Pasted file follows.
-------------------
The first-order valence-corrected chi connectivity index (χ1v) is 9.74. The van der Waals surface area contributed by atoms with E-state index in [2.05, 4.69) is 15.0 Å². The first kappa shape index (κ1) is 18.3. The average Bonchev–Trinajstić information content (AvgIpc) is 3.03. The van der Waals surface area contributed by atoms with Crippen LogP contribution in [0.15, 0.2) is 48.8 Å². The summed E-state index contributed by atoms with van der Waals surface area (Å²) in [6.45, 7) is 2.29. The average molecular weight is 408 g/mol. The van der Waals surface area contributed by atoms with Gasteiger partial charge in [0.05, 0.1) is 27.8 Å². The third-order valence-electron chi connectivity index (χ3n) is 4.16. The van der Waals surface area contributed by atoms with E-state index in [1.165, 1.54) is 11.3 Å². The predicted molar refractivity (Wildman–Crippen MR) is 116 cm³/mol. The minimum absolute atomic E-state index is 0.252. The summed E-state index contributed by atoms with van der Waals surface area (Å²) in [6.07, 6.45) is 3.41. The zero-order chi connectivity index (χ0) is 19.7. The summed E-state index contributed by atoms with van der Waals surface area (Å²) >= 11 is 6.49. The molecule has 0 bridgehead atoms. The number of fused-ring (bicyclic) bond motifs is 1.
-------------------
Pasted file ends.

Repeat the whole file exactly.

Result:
The first-order valence-corrected chi connectivity index (χ1v) is 9.74. The van der Waals surface area contributed by atoms with E-state index in [2.05, 4.69) is 15.0 Å². The first kappa shape index (κ1) is 18.3. The average Bonchev–Trinajstić information content (AvgIpc) is 3.03. The van der Waals surface area contributed by atoms with Crippen LogP contribution in [0.15, 0.2) is 48.8 Å². The summed E-state index contributed by atoms with van der Waals surface area (Å²) in [6.45, 7) is 2.29. The average molecular weight is 408 g/mol. The van der Waals surface area contributed by atoms with Gasteiger partial charge in [0.05, 0.1) is 27.8 Å². The third-order valence-electron chi connectivity index (χ3n) is 4.16. The van der Waals surface area contributed by atoms with E-state index in [1.165, 1.54) is 11.3 Å². The predicted molar refractivity (Wildman–Crippen MR) is 116 cm³/mol. The minimum absolute atomic E-state index is 0.252. The summed E-state index contributed by atoms with van der Waals surface area (Å²) in [6.07, 6.45) is 3.41. The zero-order chi connectivity index (χ0) is 19.7. The summed E-state index contributed by atoms with van der Waals surface area (Å²) >= 11 is 6.49. The molecule has 0 bridgehead atoms. The number of fused-ring (bicyclic) bond motifs is 1.